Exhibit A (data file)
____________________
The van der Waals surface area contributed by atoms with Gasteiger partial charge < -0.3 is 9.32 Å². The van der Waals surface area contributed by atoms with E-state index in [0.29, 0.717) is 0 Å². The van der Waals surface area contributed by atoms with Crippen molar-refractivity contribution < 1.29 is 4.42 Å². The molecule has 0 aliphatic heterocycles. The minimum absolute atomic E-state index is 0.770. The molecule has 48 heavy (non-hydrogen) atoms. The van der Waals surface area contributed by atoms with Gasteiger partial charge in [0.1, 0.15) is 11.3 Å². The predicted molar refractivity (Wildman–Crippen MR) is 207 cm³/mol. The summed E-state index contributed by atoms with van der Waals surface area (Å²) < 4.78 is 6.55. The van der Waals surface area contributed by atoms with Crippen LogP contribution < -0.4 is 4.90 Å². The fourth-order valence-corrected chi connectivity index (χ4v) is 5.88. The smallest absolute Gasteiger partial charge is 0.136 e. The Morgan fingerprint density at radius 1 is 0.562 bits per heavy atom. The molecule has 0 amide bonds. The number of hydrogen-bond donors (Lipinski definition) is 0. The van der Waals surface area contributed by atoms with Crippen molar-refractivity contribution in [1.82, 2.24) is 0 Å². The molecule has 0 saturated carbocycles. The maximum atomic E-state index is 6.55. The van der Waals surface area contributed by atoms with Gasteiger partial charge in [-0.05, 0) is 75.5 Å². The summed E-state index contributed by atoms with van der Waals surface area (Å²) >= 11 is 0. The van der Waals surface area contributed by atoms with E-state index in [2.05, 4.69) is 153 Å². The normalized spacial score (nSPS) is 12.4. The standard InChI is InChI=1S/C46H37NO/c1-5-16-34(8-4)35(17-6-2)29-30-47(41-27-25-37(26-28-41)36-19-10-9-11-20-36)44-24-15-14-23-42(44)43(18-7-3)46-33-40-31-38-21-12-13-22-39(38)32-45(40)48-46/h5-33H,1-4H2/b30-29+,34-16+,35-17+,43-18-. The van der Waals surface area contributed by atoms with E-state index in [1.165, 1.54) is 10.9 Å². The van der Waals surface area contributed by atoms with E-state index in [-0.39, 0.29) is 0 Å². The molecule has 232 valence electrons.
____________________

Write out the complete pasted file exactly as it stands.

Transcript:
The van der Waals surface area contributed by atoms with Gasteiger partial charge < -0.3 is 9.32 Å². The van der Waals surface area contributed by atoms with E-state index in [0.29, 0.717) is 0 Å². The van der Waals surface area contributed by atoms with Crippen molar-refractivity contribution < 1.29 is 4.42 Å². The molecule has 0 aliphatic heterocycles. The minimum absolute atomic E-state index is 0.770. The molecule has 48 heavy (non-hydrogen) atoms. The van der Waals surface area contributed by atoms with Gasteiger partial charge in [0.1, 0.15) is 11.3 Å². The predicted molar refractivity (Wildman–Crippen MR) is 207 cm³/mol. The summed E-state index contributed by atoms with van der Waals surface area (Å²) < 4.78 is 6.55. The van der Waals surface area contributed by atoms with Crippen LogP contribution < -0.4 is 4.90 Å². The fourth-order valence-corrected chi connectivity index (χ4v) is 5.88. The smallest absolute Gasteiger partial charge is 0.136 e. The Morgan fingerprint density at radius 1 is 0.562 bits per heavy atom. The molecule has 0 amide bonds. The number of hydrogen-bond donors (Lipinski definition) is 0. The van der Waals surface area contributed by atoms with Crippen molar-refractivity contribution in [1.82, 2.24) is 0 Å². The molecule has 0 saturated carbocycles. The maximum atomic E-state index is 6.55. The van der Waals surface area contributed by atoms with Gasteiger partial charge in [-0.05, 0) is 75.5 Å². The summed E-state index contributed by atoms with van der Waals surface area (Å²) >= 11 is 0. The van der Waals surface area contributed by atoms with E-state index in [2.05, 4.69) is 153 Å². The normalized spacial score (nSPS) is 12.4. The standard InChI is InChI=1S/C46H37NO/c1-5-16-34(8-4)35(17-6-2)29-30-47(41-27-25-37(26-28-41)36-19-10-9-11-20-36)44-24-15-14-23-42(44)43(18-7-3)46-33-40-31-38-21-12-13-22-39(38)32-45(40)48-46/h5-33H,1-4H2/b30-29+,34-16+,35-17+,43-18-. The van der Waals surface area contributed by atoms with E-state index in [1.165, 1.54) is 10.9 Å². The van der Waals surface area contributed by atoms with E-state index in [-0.39, 0.29) is 0 Å². The molecule has 232 valence electrons.